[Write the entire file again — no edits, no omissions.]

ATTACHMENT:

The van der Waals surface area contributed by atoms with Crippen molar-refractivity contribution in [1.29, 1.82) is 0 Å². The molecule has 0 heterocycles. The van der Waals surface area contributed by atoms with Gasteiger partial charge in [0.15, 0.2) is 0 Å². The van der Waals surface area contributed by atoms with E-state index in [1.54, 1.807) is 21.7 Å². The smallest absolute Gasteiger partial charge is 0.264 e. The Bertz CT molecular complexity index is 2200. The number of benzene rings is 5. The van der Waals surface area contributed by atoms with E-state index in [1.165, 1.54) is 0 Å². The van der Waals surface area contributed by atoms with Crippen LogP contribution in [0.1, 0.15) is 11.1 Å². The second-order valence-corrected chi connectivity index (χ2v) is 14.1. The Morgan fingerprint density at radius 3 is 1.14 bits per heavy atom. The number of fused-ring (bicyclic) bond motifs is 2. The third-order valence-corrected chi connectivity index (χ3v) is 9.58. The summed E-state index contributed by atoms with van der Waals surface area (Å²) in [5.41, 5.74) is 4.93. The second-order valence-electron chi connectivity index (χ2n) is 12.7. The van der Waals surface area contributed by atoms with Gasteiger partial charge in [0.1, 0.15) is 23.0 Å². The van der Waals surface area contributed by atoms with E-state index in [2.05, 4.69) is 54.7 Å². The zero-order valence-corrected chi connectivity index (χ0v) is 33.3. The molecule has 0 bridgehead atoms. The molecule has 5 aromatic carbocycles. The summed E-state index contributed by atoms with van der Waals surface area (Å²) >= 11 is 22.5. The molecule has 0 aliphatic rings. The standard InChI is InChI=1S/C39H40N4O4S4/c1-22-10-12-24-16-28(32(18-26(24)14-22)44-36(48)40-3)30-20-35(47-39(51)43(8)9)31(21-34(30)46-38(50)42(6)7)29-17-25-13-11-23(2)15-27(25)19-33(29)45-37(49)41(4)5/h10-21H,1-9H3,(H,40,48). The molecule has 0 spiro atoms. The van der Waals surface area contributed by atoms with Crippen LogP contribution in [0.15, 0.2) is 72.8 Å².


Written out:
The van der Waals surface area contributed by atoms with Crippen molar-refractivity contribution in [1.29, 1.82) is 0 Å². The molecule has 0 heterocycles. The van der Waals surface area contributed by atoms with Gasteiger partial charge in [0.15, 0.2) is 0 Å². The van der Waals surface area contributed by atoms with E-state index in [1.54, 1.807) is 21.7 Å². The smallest absolute Gasteiger partial charge is 0.264 e. The Bertz CT molecular complexity index is 2200. The number of benzene rings is 5. The van der Waals surface area contributed by atoms with E-state index in [1.165, 1.54) is 0 Å². The van der Waals surface area contributed by atoms with Crippen LogP contribution in [0.1, 0.15) is 11.1 Å². The second-order valence-corrected chi connectivity index (χ2v) is 14.1. The Morgan fingerprint density at radius 3 is 1.14 bits per heavy atom. The number of fused-ring (bicyclic) bond motifs is 2. The third-order valence-corrected chi connectivity index (χ3v) is 9.58. The summed E-state index contributed by atoms with van der Waals surface area (Å²) in [5.41, 5.74) is 4.93. The second-order valence-electron chi connectivity index (χ2n) is 12.7. The van der Waals surface area contributed by atoms with Gasteiger partial charge in [0.1, 0.15) is 23.0 Å². The van der Waals surface area contributed by atoms with E-state index in [2.05, 4.69) is 54.7 Å². The zero-order valence-corrected chi connectivity index (χ0v) is 33.3. The molecule has 0 bridgehead atoms. The molecule has 5 aromatic carbocycles. The summed E-state index contributed by atoms with van der Waals surface area (Å²) >= 11 is 22.5. The molecule has 0 aliphatic rings. The standard InChI is InChI=1S/C39H40N4O4S4/c1-22-10-12-24-16-28(32(18-26(24)14-22)44-36(48)40-3)30-20-35(47-39(51)43(8)9)31(21-34(30)46-38(50)42(6)7)29-17-25-13-11-23(2)15-27(25)19-33(29)45-37(49)41(4)5/h10-21H,1-9H3,(H,40,48). The molecule has 0 spiro atoms. The van der Waals surface area contributed by atoms with Crippen LogP contribution in [0.15, 0.2) is 72.8 Å².